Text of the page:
By the time Davis runs through the hole it's actually a little smaller than the lane he turned down in the first play we looked at. "But why would Davis take that lane but not the first one," you ask? This is where my theory on Davis comes into play. He's willing to be physical and try and slip (or power) his way through small lanes, but it's his first "read" that he goes to. Past that read he's just ... well, from what I can see he doesn't see past that first read.
The difference in the way Davis runs on a play like this (a power blocking play in which he knows exactly where he's going) and a play like the first one we discussed (a zone blocking play where he has to make fast decisions) is unbelievable. I demonstrated above Davis's refusal to duck his head and power forward for a few yards, instead trying to dance around defenders and getting buried.
On this play, Davis does the exact opposite, sprinting through the gap and then lowering his shoulder into the first defender he encounters. And wow, does he get results. Look at where he makes contact with the defender versus where he's brought down. The red line is the 10-yard line in each picture (sorry about the quality of picture, NFL Rewind was not cooperating)
Davis gains a full five yards after initial contact there, completely plowing over some poor secondary player (something he does more often than I'd remembered, by the way) and dragging a linebacker a couple of yards with said poor secondary player hanging onto his leg like a child trying to get carried to bed instead of walking.
Don't tell me Davis can't run physical. He absolutely can, and has. He has delivered SHOTS to players when he's running like he is in the picture above.
The problem is he doesn't always run like he does there. It's very, very situation specific. When Davis has a clear lane to run through he does so with a ton of aggression, speed, and power. When Davis lacks a clear lane to run through he is timid, dancing, and indecisive. It's night and day.
You know what comparison kept jumping out at me (and was suggested by some on Twitter)? You're not gonna like it, to be perfectly frank. But what Davis really reminds me of is a more explosive Larry Johnson. We joke about him now and call him 2.7, but for a time Johnson was a very effective back ... when running behind an exceptional run-blocking offensive line (and the Richardson / Dunn combo that still stands as the best blocking FB / TE combo ever).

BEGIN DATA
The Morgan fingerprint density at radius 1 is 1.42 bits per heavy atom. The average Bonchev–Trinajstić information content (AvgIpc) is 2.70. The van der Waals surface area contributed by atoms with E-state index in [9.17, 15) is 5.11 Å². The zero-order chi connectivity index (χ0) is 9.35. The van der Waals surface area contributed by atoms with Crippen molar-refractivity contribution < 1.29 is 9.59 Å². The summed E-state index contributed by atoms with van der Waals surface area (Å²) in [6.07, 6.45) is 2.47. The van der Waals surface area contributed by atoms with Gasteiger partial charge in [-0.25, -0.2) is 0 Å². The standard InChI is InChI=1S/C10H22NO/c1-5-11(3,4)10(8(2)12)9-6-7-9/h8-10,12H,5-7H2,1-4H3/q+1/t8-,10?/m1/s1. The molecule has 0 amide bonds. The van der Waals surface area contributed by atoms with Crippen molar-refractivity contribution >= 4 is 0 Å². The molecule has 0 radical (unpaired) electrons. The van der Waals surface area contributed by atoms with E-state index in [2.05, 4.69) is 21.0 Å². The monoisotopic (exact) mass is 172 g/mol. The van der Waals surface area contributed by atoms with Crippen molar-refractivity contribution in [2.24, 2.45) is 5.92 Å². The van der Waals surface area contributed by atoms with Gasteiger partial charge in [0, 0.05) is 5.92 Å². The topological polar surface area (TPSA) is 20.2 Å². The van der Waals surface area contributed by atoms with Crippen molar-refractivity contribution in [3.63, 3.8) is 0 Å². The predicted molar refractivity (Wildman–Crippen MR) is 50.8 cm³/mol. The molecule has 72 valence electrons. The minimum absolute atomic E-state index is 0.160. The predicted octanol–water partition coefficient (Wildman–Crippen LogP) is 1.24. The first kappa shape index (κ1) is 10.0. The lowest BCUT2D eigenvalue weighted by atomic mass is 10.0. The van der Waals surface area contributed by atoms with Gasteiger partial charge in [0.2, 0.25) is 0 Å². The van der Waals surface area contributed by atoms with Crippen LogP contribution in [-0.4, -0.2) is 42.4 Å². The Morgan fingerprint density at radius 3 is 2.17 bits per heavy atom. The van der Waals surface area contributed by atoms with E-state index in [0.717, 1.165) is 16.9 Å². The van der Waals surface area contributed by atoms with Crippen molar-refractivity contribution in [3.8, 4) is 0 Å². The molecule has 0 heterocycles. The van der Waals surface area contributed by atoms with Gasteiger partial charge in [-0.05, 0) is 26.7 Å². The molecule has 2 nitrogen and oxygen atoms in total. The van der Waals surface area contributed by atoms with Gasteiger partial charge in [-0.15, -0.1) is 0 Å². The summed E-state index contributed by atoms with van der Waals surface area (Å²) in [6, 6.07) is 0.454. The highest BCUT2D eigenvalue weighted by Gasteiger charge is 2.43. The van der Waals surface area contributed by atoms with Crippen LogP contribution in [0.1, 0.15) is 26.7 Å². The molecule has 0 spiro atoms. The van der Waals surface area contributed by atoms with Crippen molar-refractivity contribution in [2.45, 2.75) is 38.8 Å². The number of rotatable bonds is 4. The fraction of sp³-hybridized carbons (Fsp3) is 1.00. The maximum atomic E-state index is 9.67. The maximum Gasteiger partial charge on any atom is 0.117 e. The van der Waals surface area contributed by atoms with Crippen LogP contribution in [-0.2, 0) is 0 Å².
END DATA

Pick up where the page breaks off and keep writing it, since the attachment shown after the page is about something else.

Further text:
When Johnson didn't get good blocking he often just ran into the backs of his linemen, defaulting to his power to try and force extra yardage (and when he was running angry enough he pulled it off occasionally). Davis is the same when his blocking fails, defaulting to his best trait; except in his case his best trait is his speed, so he attempts to try and run away from contact rather than toward it.
And that last sentence is the biggest problem I have with Davis. If he defaulted to lowering his head and trying to grind out a few yards when his blocking failed, he'd be a significantly better running back because he'd get 2-3 yards instead of 0-1 yards on those plays. What's more, with Davis's unique size and speed, he'd have a puncher's chance at more than 2-3 yards every time he took a shot. He is truly that physically gifted.
Until Davis accepts his fate as an incredibly fast power back, he's going to struggle with consistency at the NFL level (barring a massive improvement in his vision, which seems... unlikely?). He's got the physical tools to be a guy defenses hate playing, but he needs to look in the mirror and decide it's time to stop being a "speed back." If he's willing to give up on the dream he could well become one of the most overqualified power backs the NFL has seen in quite some time.
So whether you say "Knile Davis is one of the best backup running backs in the NFL and could be a star on some teams," or "Knile Davis is terrible and doesn't know how to play running back," you've got a shot at being right. it just depends on which snap it is. I'm hoping with some improvement in the run blocking, we'll be seeing more of the boom and less of the bust on Davis's carries this season.